The third season tackles “The Mule” and “Search by the Mule.”  This is the fall of the Foundation.

The fourth season tackles “Search by the Foundation.” And at this point, I’d go off the rails a bit; invent a fourth century FE post-Mule Selden crisis and actually show that psychohistory is back on track.  Foundation’s Edge shows us the aftermath of one, but let’s actually see one.

The fifth season tackles Foundation’s Edge.  And I think you can stop there. :)

What about the prequel novels, Prelude to Foundation and Forward the Foundation?  I might approach Selden’s backstory in this way — do a Foundation-lite episode a season with Selden on Trantor, working its way in the first season with an abbreviated Prelude through Forward in later seasons, and finally with “The Psychohistorians” and Gaal Dornick in the final season.

I don’t think the television series should limit itself to what Asimov put on the page.  A lot of Foundation is talky stuff about big things happening elsewhere.  A television series is going to have to dramatize a lot of that. “Show, don’t tell” and all that rot.  Hence, my use of the word “riff.”  Use Asimov as the starting point, and adapt it to fit the medium.

There you have it, how I would make a Foundation television series.  I still think it probably won’t work, but if anyone can figure out how to do it, Jonathan Nolan probably will.


The Bats Fall Silent: Baseball In Harrisburg, April 26

I was in Harrisburg today for the Senators game against the Reading Fightin’ Phils, the AA affiliate of the Philadelphia Phillies.

I knew I would be missing Anthony Rendon as today was a day off from his rehab assignment, but I knew that I would likely see Brian Goodwin, a center field prospect working his way back to AAA after a shoulder injury last year.  However, there was something puzzling — and strangely familiar — about the line-up that manager Brian Daubach ran out today.

A third of the line-up had a place on the 2013 Senators — Goodwin was the starting centerfielder, Rick Hague was the starting second baseman, and Brian Jeroloman was the back-up catcher (behind Sandy Leon) who suffered an horrific plate collision in the Eastern League Division Series that year.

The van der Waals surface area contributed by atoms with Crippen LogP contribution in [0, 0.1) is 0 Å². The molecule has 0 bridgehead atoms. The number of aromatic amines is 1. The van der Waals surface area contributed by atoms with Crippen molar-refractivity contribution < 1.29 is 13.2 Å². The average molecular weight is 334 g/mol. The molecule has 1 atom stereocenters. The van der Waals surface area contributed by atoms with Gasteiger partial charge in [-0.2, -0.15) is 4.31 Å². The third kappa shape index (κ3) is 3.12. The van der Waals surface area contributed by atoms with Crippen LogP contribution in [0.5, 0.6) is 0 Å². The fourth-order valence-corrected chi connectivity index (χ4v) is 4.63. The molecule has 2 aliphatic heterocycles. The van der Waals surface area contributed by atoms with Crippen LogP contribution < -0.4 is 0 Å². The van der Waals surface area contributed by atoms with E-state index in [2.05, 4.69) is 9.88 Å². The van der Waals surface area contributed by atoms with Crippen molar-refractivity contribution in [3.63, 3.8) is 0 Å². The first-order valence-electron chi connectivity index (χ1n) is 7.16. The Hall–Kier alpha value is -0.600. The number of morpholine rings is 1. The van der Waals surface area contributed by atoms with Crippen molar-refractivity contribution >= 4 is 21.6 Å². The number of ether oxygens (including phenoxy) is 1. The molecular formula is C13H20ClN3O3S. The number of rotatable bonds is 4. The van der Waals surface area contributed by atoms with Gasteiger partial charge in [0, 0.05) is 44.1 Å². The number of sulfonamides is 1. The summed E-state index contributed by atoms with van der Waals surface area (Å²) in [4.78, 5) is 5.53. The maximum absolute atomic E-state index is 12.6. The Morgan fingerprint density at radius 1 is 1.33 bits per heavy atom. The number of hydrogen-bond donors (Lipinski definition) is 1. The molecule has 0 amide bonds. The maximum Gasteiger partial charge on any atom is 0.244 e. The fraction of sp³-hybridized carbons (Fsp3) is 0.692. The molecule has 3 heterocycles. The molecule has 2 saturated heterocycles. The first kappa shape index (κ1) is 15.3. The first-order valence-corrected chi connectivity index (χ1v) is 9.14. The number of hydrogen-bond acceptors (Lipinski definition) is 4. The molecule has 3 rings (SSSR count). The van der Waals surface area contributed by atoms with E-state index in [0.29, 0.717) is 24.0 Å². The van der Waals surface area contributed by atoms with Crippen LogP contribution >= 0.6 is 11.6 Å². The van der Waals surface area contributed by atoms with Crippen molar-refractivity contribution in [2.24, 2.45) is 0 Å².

Taking the mound for the Senators today was Paolo Espino.  Against him for the Fightings was Tom Windle.

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When Mars Attacks Equestria

I have crazy ideas sometimes.  Often, I can do absosmurfly nothing with those crazy ideas, like several years ago when I wrote about the Doctor Who/Uncle Scrooge crossover I would love to write.

The latest The Daily Post blogging prompt brought another one of those unusable ideas to mind.  It’s not exactly an original idea; on Friday I saw another writer talk about it online.  There’s clearly a market for the idea, but for reasons that will quickly become apparent executing it is simply impossible, and so I don’t feel that I’m giving anything away by talking about it.

Mars Attacks My Little Pony!

Here’s my pitch.

Equestria, a land of friendship and peace.

Mars, a world of insane science and war.

When a Martian battlefleet invades Equestria and takes Applejack, Pinkie Pie, Fluttershy, Rainbow Dash, Rarity, and Twilight Sparkle prisoner for horrific experimentation, it falls to Doctor Whooves, Derpy, and DJ-Pon3 to enter the Martian battlecruiser, rescue their friends, and end the devastation of Equestria when Mars Attacks My Little Pony!

The My Little Pony gang, striking a Kevin Maguire posesI should tell you right know that I don’t know jack about My Little Pony.  Though I have never watched it, I write about it not-infrequently at work, so I’ve picked up a little over the years.  I have a friend who used to attend My Little Pony conventions, years ago, before the Bronies.  Some of my coworkers are deep into it.  In short, I’d have resources if I were ever tapped to write such a story.


Just because IDW Publishing holds the comic book rights to both properties, there’s no way that Hasbro would ever let Equestria be invaded by comically homicidal Martians who go around vaporizing dogs just so they can laugh about it.  Finding the right balance of the mismatched tone between the two properties would be a real challenge.

If I think about this more, I’ll actually work out the problems.  I’m starting to see, for instance, that one of the Mane Six needs to escape capture by the Martians so she can join the Resistance.  And there needs to be a role for the Princesses Celestia and Luna.  Oh, and John De Lancie’s My Little Pony character is somehow tied into all of this.

But I don’t want to work out the problems in the idea and how to make it work.  It’s an idea that’s best left as an idea.  No one will ever have the opportunity to write this.  And that’s probably for the best. :)

Topic taken from The Daily Post‘s “BYOB(ookworm)” prompt.